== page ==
Tribeca: 'Roots' Team Hopes History Channel Reboot Speaks to a New Generation
“For me, this story is not just about slavery, especially for African-American and African people in general. It's a story to remind us that our roots are not slavery, but that they predate that," says lead actor Malachi Kirby.
Mark Wolper was terrified to remake Roots.
His father, David L. Wolper, executive produced the original 1977 miniseries, based on Alex Haley’s 1976 novel about 100 years of history of one man’s family from being raised in Africa to being sold into slavery to overcoming his circumstances. The series won nine Emmy Awards, still holds the record as one of the highest-rated series of all time and sparked a new conversation about race relations in this country.
“It’s sort of the triple whammy,” Wolper told The Hollywood Reporter at the Tribeca Film Festival. Wolper eventually conquered his fears and executive produced a reboot of the series, which screened at the festival and will premiere on the History Channel on May 30, almost 40 years after the original. Wolper changed his mind when he made his own son watch the 1977 show, and while his son acknowledged the story’s performance, he didn’t feel like it spoke to him.
“It was in that moment that I realized why we need to do Roots again, why I have to get over that fear of that triple whammy and try to tell this story again for a whole new generation,” Wolper said.
Wolper executive produced the project alongside Will Packer, known for such films as Think Like a Man, Ride Along and Straight Outta Compton, and the latter feels similarly about inspiring young people, especially those who are angered by the state of the country.
“I empathize with the young generation that fights against the system of oppression … how is this going to be received by that audience?” Packer asked the crowd during a heartfelt discussion after the Tribeca screening. “There’s a whole generation out there who thinks they know this story … I don’t think they know they are direct descendants of warriors.”
Regé-Jean Page, who plays Chicken George in the series, remembers his family making him watch the original to learn about his ancestry. Page says he is one of the few actors who actually grew up in Africa (he grew up in Zimbabwe), and seeing an honest portrayal of African life onscreen was important to him.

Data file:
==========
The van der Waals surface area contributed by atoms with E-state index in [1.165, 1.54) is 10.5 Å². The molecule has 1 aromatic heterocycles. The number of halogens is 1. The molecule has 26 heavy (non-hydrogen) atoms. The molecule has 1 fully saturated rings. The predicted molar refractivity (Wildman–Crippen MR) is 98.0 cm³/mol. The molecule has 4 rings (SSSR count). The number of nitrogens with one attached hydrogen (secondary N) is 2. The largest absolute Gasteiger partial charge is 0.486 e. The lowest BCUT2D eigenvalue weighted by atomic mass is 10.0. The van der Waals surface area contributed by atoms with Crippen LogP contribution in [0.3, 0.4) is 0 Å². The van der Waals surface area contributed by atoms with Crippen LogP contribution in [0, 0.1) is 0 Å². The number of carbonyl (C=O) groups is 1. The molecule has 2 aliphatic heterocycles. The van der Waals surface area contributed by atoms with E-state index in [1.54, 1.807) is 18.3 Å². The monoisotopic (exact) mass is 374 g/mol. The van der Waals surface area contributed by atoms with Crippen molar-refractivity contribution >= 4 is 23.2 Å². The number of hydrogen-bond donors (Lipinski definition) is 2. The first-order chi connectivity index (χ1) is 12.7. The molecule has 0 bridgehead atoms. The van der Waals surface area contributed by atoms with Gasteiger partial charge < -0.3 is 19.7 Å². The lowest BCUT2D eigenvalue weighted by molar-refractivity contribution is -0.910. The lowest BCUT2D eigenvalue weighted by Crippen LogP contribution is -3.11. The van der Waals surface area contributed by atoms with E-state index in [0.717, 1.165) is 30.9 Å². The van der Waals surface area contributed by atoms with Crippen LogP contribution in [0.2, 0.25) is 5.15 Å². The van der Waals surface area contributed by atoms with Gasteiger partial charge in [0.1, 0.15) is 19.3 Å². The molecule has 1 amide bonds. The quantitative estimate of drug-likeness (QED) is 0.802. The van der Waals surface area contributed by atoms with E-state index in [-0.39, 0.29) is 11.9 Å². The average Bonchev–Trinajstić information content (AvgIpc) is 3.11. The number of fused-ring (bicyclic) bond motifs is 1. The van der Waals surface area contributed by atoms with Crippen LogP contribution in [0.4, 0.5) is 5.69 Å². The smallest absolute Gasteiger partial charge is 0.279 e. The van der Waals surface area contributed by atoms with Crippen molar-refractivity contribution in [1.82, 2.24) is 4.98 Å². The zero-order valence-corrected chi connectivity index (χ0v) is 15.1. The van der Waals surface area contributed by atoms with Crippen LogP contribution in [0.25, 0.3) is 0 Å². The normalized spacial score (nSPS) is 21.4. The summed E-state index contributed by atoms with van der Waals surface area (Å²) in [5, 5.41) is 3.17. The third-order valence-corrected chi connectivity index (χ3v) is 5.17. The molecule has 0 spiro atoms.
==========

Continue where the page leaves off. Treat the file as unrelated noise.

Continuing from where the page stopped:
“You kind of get it as a bit of a right of passage as a young man of color,” said Page. “A well-meaning adult put me in front of it and said, ‘Watch this, this is your brussel sprouts. It will make you better and more healthy.’”
Malachi Kirby, who plays the lead Kunta Kinte, purposefully didn’t read Haley’s book in preparation for the role. He had seen the original series, in which LeVar Burton plays Kunta Kinte (Burton is also an executive producer on the new project), but Kirby didn’t want to recreate his performance.
“I just wanted to respond to the story the same way that he did with his own intuition,” said Kirby, adding the he prayed before every take to get through the difficult story. “For me, this story is not just about slavery, especially for African-American and African people in general. It's a story to remind us that our roots are not slavery, but that they predate that. “
And Erica Tazel, who plays Chicken George’s wife Matilda, hopes this version sparks a similar discussion among viewers as the first version did. “There were several conversations that were sparked between blacks and whites at the time and also sparked an interest across the board about, what is our collective American story and history?” she said. “I don't think that's a conversation that would be a bad idea to revisit.”
While the original Roots broke television viewing records, Wolper acknowledges that the way the world consumes entertainment is different today. “We're never going to have the audience that the original Roots had — the environment of television is very different,” Wolper says, but he and Packer want it to have the same effect.
“Hopefully this will be the Roots that will last another 40 years,” Packer said to the rapt crowd.
“And my son will do that one,” Wolper added, with a laugh.